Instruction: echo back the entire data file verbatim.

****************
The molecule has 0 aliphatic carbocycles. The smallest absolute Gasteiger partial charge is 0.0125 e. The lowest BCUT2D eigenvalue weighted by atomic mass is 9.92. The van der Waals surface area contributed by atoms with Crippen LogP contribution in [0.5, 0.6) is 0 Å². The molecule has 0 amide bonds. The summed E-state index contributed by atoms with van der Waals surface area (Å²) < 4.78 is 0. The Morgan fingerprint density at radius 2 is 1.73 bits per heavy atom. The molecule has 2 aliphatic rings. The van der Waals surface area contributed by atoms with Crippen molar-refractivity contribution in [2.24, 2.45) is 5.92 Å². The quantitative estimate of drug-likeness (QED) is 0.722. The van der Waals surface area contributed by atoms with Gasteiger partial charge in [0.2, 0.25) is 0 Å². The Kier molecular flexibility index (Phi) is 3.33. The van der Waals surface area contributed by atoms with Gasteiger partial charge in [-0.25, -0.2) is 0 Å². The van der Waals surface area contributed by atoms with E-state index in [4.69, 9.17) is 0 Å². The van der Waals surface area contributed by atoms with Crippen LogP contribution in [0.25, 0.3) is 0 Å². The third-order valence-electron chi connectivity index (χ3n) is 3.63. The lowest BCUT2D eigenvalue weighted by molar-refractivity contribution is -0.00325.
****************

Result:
The molecule has 0 aliphatic carbocycles. The smallest absolute Gasteiger partial charge is 0.0125 e. The lowest BCUT2D eigenvalue weighted by atomic mass is 9.92. The van der Waals surface area contributed by atoms with Crippen LogP contribution in [0.5, 0.6) is 0 Å². The molecule has 0 amide bonds. The summed E-state index contributed by atoms with van der Waals surface area (Å²) < 4.78 is 0. The Morgan fingerprint density at radius 2 is 1.73 bits per heavy atom. The molecule has 2 aliphatic rings. The van der Waals surface area contributed by atoms with Crippen molar-refractivity contribution in [2.24, 2.45) is 5.92 Å². The quantitative estimate of drug-likeness (QED) is 0.722. The van der Waals surface area contributed by atoms with Gasteiger partial charge in [0.2, 0.25) is 0 Å². The Kier molecular flexibility index (Phi) is 3.33. The van der Waals surface area contributed by atoms with Gasteiger partial charge in [-0.25, -0.2) is 0 Å². The van der Waals surface area contributed by atoms with E-state index in [4.69, 9.17) is 0 Å². The van der Waals surface area contributed by atoms with Crippen LogP contribution in [0.25, 0.3) is 0 Å². The third-order valence-electron chi connectivity index (χ3n) is 3.63. The lowest BCUT2D eigenvalue weighted by molar-refractivity contribution is -0.00325.